The Berlin based artist offers us a glimpse into a strange world of bizarre happenings, filled with faceless ladies, lush flora, and silhouettes that contain galaxies. Schmidt’s work is full of emotion and internal awareness, leaving us to sort out his stunning and complicated mash of imagery. We are left to decipher his sliced open heads, melting eyes, and rainbows oozing from faces. Like stream of consciousness, Schmidt melds together his illustrations with a unifying flow, effortlessly forming captivating and magnetic work. (via Hi-Fructose)
The work of Italian artist Alessandro Rabatti humorously comments on the current economic state that the world is in. Using different currencies from around the world, Rabatti rearranges and alters the faces of each political icon and transforms them into a comic book hero. By rearranging and breaking down household faces such as Abraham Lincoln and Queen Elizabeth II, the artist deconstructs their economic status. Each important leader’s status has been elevated from historical legend to fictional superhero, as if their alter egos are really Spiderman, Ironman, and Catwoman. The interesting part about this transformation is that some of these heroes and villains are more recognizable to people than the historical figures themselves.
This series, titled Facebank, comically comments on our economic state and the actual worth of money today. We trust in these icons just as children trust Captain America and the other courageous characters. In creating this series, Rabatti aims to spark a dialogue concerning the current, unstable state of world economics. Another interesting element in the artist’s work is that each face is now wearing a mask. The mask is often associated with hiding one’s identity or giving a false appearance; pretending to be something you are not. This is no doubt another layer in Rabatti’s series, commenting on political figures and their place in society. The artist’s funny and clever artwork combines comic book superheroes, economics, and political satire to create this multifaceted series. (via Design Boom)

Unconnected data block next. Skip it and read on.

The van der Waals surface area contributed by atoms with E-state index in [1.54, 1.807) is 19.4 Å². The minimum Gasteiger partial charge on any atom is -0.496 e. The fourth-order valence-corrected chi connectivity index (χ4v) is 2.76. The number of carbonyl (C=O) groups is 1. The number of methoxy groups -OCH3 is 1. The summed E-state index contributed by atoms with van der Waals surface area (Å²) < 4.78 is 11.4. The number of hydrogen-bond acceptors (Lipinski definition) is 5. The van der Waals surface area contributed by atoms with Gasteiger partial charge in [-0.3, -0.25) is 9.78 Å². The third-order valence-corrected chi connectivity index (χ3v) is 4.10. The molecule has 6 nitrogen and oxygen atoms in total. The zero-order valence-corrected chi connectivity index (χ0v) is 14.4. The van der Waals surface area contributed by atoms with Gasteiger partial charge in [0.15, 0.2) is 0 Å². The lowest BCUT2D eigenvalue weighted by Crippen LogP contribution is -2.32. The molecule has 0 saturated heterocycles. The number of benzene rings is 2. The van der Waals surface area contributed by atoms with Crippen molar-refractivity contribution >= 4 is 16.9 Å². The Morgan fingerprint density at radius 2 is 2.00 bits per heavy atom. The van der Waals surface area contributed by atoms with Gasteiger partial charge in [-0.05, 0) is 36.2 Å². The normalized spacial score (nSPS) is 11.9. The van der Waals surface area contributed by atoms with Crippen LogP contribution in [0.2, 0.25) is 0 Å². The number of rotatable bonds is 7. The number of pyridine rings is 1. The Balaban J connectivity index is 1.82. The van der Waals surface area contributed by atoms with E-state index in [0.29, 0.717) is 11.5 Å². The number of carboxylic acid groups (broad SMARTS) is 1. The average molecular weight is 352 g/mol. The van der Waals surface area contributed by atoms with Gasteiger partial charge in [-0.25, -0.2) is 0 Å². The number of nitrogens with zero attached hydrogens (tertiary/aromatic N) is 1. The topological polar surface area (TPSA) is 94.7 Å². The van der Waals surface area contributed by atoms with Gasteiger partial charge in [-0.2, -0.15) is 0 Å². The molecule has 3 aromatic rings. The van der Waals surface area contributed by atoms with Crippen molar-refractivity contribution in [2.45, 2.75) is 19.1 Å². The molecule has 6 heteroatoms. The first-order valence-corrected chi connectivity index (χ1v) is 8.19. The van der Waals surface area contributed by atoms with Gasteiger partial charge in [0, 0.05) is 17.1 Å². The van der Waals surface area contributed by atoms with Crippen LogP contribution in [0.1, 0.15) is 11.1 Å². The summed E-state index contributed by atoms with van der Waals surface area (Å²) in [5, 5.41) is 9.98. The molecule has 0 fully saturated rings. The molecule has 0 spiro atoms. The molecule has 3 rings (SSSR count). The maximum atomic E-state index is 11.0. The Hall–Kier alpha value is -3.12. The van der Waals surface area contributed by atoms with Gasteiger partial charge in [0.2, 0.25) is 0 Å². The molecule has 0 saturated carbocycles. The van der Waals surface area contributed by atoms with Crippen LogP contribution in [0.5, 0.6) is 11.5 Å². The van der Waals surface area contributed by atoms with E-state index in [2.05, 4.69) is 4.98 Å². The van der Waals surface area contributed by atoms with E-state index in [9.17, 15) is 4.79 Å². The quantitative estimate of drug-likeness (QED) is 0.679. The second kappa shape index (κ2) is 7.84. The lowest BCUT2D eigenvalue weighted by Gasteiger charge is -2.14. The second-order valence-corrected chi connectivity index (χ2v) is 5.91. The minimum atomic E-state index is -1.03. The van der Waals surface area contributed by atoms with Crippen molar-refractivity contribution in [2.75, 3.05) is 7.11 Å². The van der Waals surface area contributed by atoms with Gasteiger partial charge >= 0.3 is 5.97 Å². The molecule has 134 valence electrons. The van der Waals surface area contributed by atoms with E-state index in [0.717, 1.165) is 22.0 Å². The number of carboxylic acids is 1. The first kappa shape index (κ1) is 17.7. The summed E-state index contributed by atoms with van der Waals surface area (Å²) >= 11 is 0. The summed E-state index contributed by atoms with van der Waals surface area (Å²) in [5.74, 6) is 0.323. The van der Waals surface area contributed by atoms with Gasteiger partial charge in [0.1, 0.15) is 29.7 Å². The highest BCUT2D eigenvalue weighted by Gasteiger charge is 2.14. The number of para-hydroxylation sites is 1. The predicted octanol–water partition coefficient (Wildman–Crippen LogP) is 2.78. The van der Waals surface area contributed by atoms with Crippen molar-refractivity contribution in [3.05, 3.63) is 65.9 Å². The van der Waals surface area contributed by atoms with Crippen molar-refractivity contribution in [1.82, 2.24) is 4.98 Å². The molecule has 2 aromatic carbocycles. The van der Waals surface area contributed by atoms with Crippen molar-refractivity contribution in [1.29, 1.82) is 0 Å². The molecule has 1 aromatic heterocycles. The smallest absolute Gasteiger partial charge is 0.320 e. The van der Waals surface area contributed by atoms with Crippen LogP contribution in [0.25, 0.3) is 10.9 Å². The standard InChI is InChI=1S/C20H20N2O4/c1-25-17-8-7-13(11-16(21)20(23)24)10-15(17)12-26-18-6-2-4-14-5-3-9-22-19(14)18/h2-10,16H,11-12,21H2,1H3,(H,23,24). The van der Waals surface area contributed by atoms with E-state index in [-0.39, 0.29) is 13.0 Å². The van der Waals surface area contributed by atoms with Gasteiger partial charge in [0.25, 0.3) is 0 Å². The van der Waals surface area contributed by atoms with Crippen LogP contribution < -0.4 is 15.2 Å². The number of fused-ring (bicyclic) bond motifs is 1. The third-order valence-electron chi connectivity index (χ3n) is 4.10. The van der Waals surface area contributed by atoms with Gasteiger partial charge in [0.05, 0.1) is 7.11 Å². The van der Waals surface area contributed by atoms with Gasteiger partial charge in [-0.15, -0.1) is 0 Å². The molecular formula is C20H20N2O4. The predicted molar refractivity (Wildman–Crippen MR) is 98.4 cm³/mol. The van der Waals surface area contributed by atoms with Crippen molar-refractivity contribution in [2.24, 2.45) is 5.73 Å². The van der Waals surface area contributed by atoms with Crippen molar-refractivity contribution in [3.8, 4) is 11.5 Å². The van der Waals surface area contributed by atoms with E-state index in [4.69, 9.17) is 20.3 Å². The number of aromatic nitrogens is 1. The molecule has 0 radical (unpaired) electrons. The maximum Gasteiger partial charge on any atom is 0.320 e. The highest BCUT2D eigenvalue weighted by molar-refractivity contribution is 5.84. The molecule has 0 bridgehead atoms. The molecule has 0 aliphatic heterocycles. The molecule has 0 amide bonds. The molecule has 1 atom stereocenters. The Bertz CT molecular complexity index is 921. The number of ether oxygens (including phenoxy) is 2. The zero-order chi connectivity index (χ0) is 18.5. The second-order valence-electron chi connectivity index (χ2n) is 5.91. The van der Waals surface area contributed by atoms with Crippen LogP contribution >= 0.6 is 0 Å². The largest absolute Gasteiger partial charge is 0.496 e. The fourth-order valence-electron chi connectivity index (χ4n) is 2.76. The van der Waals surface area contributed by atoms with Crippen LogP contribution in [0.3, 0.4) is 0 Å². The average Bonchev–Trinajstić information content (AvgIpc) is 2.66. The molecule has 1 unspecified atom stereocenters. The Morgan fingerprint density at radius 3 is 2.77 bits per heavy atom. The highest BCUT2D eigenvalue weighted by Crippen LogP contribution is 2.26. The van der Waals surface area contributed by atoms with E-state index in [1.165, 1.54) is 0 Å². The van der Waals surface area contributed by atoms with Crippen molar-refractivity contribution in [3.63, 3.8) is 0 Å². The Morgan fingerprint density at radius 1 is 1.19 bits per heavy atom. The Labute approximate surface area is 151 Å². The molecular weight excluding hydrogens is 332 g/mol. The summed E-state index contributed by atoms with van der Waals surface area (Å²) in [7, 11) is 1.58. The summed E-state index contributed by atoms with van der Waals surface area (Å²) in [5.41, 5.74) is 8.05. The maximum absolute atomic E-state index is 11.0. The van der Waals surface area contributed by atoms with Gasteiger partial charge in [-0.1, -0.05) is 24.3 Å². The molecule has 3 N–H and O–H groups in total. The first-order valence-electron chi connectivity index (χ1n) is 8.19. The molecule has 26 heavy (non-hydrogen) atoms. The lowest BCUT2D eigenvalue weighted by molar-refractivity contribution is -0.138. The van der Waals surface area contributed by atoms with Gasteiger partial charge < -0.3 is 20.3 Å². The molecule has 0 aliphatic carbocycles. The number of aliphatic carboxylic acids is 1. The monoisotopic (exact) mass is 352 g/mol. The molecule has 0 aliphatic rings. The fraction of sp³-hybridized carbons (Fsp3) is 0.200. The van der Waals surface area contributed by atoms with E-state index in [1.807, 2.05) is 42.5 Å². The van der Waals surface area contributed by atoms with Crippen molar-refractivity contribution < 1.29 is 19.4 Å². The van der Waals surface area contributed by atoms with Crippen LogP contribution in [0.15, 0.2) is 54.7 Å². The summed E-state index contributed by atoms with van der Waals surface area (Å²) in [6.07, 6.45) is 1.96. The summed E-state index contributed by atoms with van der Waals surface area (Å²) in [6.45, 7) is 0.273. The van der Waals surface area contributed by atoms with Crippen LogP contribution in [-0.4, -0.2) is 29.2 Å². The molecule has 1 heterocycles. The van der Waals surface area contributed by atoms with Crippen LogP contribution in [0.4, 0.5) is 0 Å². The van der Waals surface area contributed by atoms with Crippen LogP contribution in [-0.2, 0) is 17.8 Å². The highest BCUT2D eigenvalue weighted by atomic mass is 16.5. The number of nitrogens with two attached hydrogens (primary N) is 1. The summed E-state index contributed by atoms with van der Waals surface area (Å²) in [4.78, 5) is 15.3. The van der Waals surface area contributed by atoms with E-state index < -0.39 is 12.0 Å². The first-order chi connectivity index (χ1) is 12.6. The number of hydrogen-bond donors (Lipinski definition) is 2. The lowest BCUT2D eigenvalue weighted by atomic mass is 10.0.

Artist Kim Rugg’s incredibly meticulous artwork consists of slicing up and breaking down everyday sources of information, like newspapers and maps. Dissecting newspapers, she rearranges the words and letters, creating a new depth of meaning. She often cuts the letters out and places them in alphabetical order, throwing the message in disarray. If these newspapers were real, they may cause panic and mayhem, as they disrupt our normal access to worldwide information. Can you imagine if even online news from all countries suddenly appeared as Rugg’s newspapers do? Both her surgically cut newspapers and transformed maps deconstruct society norms of information and the restrictions our culture has placed upon them, and therefore us as well.